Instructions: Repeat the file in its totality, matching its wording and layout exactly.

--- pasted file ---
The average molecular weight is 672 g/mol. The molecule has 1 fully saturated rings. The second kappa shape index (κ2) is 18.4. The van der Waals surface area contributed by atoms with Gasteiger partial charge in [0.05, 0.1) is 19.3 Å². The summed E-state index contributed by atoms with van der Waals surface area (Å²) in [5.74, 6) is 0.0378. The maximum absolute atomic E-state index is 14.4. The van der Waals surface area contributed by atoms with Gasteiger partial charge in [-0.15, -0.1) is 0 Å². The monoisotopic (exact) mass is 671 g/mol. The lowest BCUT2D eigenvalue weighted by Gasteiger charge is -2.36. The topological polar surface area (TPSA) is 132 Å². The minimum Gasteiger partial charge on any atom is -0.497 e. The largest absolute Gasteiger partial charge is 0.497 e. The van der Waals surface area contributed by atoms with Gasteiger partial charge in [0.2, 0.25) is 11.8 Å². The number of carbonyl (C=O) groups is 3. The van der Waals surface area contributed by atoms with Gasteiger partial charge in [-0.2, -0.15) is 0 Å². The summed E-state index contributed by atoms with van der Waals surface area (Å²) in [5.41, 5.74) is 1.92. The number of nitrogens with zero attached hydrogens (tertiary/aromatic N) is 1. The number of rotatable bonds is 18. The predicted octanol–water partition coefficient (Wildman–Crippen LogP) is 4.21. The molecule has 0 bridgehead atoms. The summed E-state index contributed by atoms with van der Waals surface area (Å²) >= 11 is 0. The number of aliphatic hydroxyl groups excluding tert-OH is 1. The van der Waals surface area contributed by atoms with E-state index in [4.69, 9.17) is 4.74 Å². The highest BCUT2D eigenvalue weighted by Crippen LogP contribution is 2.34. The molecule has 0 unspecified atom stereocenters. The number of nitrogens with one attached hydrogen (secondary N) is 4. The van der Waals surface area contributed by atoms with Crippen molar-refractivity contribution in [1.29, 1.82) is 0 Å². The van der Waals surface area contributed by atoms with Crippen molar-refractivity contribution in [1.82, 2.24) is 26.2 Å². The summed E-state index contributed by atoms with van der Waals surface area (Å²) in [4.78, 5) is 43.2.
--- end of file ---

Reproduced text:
The average molecular weight is 672 g/mol. The molecule has 1 fully saturated rings. The second kappa shape index (κ2) is 18.4. The van der Waals surface area contributed by atoms with Gasteiger partial charge in [0.05, 0.1) is 19.3 Å². The summed E-state index contributed by atoms with van der Waals surface area (Å²) in [5.74, 6) is 0.0378. The maximum absolute atomic E-state index is 14.4. The van der Waals surface area contributed by atoms with Gasteiger partial charge in [-0.15, -0.1) is 0 Å². The monoisotopic (exact) mass is 671 g/mol. The lowest BCUT2D eigenvalue weighted by Gasteiger charge is -2.36. The topological polar surface area (TPSA) is 132 Å². The minimum Gasteiger partial charge on any atom is -0.497 e. The largest absolute Gasteiger partial charge is 0.497 e. The van der Waals surface area contributed by atoms with Gasteiger partial charge in [0.2, 0.25) is 11.8 Å². The number of carbonyl (C=O) groups is 3. The van der Waals surface area contributed by atoms with Gasteiger partial charge in [-0.2, -0.15) is 0 Å². The summed E-state index contributed by atoms with van der Waals surface area (Å²) in [5.41, 5.74) is 1.92. The number of nitrogens with zero attached hydrogens (tertiary/aromatic N) is 1. The number of rotatable bonds is 18. The predicted octanol–water partition coefficient (Wildman–Crippen LogP) is 4.21. The molecule has 0 bridgehead atoms. The summed E-state index contributed by atoms with van der Waals surface area (Å²) >= 11 is 0. The number of aliphatic hydroxyl groups excluding tert-OH is 1. The van der Waals surface area contributed by atoms with E-state index in [4.69, 9.17) is 4.74 Å². The highest BCUT2D eigenvalue weighted by Crippen LogP contribution is 2.34. The molecule has 0 unspecified atom stereocenters. The number of nitrogens with one attached hydrogen (secondary N) is 4. The van der Waals surface area contributed by atoms with Crippen molar-refractivity contribution in [1.29, 1.82) is 0 Å². The van der Waals surface area contributed by atoms with Crippen molar-refractivity contribution in [1.82, 2.24) is 26.2 Å². The summed E-state index contributed by atoms with van der Waals surface area (Å²) in [4.78, 5) is 43.2.